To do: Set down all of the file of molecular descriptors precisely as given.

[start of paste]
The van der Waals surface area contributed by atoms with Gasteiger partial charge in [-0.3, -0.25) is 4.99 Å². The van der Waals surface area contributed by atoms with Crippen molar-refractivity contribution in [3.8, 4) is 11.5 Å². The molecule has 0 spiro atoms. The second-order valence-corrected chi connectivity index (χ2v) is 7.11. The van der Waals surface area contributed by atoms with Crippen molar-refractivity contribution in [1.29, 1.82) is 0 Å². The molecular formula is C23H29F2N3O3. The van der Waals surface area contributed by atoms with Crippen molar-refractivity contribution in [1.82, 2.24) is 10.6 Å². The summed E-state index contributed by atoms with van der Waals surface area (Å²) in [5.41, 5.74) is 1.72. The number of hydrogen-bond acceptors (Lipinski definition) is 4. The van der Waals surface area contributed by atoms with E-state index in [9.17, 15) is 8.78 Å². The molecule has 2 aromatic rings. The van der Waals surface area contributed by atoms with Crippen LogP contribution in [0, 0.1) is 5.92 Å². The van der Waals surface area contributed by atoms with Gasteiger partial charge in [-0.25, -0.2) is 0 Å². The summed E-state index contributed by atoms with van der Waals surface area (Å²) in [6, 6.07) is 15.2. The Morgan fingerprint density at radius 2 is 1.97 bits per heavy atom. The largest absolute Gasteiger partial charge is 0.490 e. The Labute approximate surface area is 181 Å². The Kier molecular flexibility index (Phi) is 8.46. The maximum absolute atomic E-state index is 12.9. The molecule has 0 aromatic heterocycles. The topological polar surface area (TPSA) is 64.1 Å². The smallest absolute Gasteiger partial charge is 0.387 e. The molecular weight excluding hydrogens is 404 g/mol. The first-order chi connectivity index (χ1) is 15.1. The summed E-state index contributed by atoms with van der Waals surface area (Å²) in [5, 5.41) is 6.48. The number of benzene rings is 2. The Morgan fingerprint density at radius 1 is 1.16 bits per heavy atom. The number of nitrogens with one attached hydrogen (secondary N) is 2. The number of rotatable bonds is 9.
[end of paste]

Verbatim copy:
The van der Waals surface area contributed by atoms with Gasteiger partial charge in [-0.3, -0.25) is 4.99 Å². The van der Waals surface area contributed by atoms with Crippen molar-refractivity contribution in [3.8, 4) is 11.5 Å². The molecule has 0 spiro atoms. The second-order valence-corrected chi connectivity index (χ2v) is 7.11. The van der Waals surface area contributed by atoms with Crippen molar-refractivity contribution in [1.29, 1.82) is 0 Å². The molecular formula is C23H29F2N3O3. The van der Waals surface area contributed by atoms with Crippen molar-refractivity contribution in [1.82, 2.24) is 10.6 Å². The summed E-state index contributed by atoms with van der Waals surface area (Å²) in [5.41, 5.74) is 1.72. The number of hydrogen-bond acceptors (Lipinski definition) is 4. The van der Waals surface area contributed by atoms with E-state index in [9.17, 15) is 8.78 Å². The molecule has 2 aromatic rings. The van der Waals surface area contributed by atoms with Crippen LogP contribution in [0, 0.1) is 5.92 Å². The van der Waals surface area contributed by atoms with Gasteiger partial charge in [-0.25, -0.2) is 0 Å². The summed E-state index contributed by atoms with van der Waals surface area (Å²) in [6, 6.07) is 15.2. The Morgan fingerprint density at radius 2 is 1.97 bits per heavy atom. The largest absolute Gasteiger partial charge is 0.490 e. The Labute approximate surface area is 181 Å². The Kier molecular flexibility index (Phi) is 8.46. The maximum absolute atomic E-state index is 12.9. The molecule has 0 aromatic heterocycles. The topological polar surface area (TPSA) is 64.1 Å². The smallest absolute Gasteiger partial charge is 0.387 e. The molecular weight excluding hydrogens is 404 g/mol. The first-order chi connectivity index (χ1) is 15.1. The summed E-state index contributed by atoms with van der Waals surface area (Å²) in [5, 5.41) is 6.48. The number of benzene rings is 2. The Morgan fingerprint density at radius 1 is 1.16 bits per heavy atom. The number of nitrogens with one attached hydrogen (secondary N) is 2. The number of rotatable bonds is 9.